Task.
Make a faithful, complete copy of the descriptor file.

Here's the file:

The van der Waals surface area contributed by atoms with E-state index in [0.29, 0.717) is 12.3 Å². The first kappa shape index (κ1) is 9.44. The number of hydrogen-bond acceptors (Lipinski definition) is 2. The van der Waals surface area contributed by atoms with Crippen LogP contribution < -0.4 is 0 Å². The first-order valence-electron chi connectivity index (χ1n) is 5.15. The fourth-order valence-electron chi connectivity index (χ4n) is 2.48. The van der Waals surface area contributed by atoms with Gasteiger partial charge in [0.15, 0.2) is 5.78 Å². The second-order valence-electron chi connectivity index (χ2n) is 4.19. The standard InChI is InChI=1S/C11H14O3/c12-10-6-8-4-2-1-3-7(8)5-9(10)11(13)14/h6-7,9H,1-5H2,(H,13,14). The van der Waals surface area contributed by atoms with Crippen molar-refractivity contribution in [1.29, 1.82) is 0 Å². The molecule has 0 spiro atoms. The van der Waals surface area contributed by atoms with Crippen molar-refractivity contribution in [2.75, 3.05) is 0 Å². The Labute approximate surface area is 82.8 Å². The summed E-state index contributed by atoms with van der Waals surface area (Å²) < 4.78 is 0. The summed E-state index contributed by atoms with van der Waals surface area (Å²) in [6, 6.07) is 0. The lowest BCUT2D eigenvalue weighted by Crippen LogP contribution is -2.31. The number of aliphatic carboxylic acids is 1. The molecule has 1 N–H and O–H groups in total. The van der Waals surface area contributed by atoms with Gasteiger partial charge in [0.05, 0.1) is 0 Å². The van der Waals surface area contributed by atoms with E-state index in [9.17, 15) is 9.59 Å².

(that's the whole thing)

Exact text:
The van der Waals surface area contributed by atoms with E-state index in [0.29, 0.717) is 12.3 Å². The first kappa shape index (κ1) is 9.44. The number of hydrogen-bond acceptors (Lipinski definition) is 2. The van der Waals surface area contributed by atoms with Crippen LogP contribution < -0.4 is 0 Å². The first-order valence-electron chi connectivity index (χ1n) is 5.15. The fourth-order valence-electron chi connectivity index (χ4n) is 2.48. The van der Waals surface area contributed by atoms with Gasteiger partial charge in [0.15, 0.2) is 5.78 Å². The second-order valence-electron chi connectivity index (χ2n) is 4.19. The standard InChI is InChI=1S/C11H14O3/c12-10-6-8-4-2-1-3-7(8)5-9(10)11(13)14/h6-7,9H,1-5H2,(H,13,14). The van der Waals surface area contributed by atoms with Crippen molar-refractivity contribution in [1.29, 1.82) is 0 Å². The molecule has 0 spiro atoms. The van der Waals surface area contributed by atoms with Crippen molar-refractivity contribution in [2.75, 3.05) is 0 Å². The Labute approximate surface area is 82.8 Å². The summed E-state index contributed by atoms with van der Waals surface area (Å²) < 4.78 is 0. The summed E-state index contributed by atoms with van der Waals surface area (Å²) in [6, 6.07) is 0. The lowest BCUT2D eigenvalue weighted by Crippen LogP contribution is -2.31. The number of aliphatic carboxylic acids is 1. The molecule has 1 N–H and O–H groups in total. The van der Waals surface area contributed by atoms with Gasteiger partial charge in [0.05, 0.1) is 0 Å². The van der Waals surface area contributed by atoms with E-state index in [9.17, 15) is 9.59 Å².